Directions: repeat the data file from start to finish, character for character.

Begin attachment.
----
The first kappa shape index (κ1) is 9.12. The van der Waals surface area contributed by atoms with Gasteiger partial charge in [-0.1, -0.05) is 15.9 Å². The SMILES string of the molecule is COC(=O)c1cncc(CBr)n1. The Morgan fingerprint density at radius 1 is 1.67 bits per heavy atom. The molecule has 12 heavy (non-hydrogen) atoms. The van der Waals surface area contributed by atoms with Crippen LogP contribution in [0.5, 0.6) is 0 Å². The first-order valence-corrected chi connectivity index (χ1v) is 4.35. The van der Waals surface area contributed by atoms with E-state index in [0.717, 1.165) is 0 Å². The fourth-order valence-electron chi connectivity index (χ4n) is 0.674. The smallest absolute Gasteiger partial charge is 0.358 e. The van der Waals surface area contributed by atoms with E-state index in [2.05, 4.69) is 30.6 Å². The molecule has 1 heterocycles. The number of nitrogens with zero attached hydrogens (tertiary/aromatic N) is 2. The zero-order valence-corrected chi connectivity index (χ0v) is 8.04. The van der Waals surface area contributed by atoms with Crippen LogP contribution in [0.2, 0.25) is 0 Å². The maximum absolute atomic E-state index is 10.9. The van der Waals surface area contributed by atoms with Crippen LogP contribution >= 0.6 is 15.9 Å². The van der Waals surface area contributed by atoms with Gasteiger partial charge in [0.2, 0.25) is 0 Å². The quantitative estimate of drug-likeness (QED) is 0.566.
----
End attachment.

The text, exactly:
The first kappa shape index (κ1) is 9.12. The van der Waals surface area contributed by atoms with Gasteiger partial charge in [-0.1, -0.05) is 15.9 Å². The SMILES string of the molecule is COC(=O)c1cncc(CBr)n1. The Morgan fingerprint density at radius 1 is 1.67 bits per heavy atom. The molecule has 12 heavy (non-hydrogen) atoms. The van der Waals surface area contributed by atoms with Crippen LogP contribution in [0.5, 0.6) is 0 Å². The first-order valence-corrected chi connectivity index (χ1v) is 4.35. The van der Waals surface area contributed by atoms with E-state index in [0.717, 1.165) is 0 Å². The fourth-order valence-electron chi connectivity index (χ4n) is 0.674. The smallest absolute Gasteiger partial charge is 0.358 e. The van der Waals surface area contributed by atoms with E-state index in [2.05, 4.69) is 30.6 Å². The molecule has 1 heterocycles. The number of nitrogens with zero attached hydrogens (tertiary/aromatic N) is 2. The zero-order valence-corrected chi connectivity index (χ0v) is 8.04. The van der Waals surface area contributed by atoms with Crippen LogP contribution in [0.2, 0.25) is 0 Å². The maximum absolute atomic E-state index is 10.9. The van der Waals surface area contributed by atoms with Crippen LogP contribution >= 0.6 is 15.9 Å². The van der Waals surface area contributed by atoms with Gasteiger partial charge in [0.2, 0.25) is 0 Å². The quantitative estimate of drug-likeness (QED) is 0.566.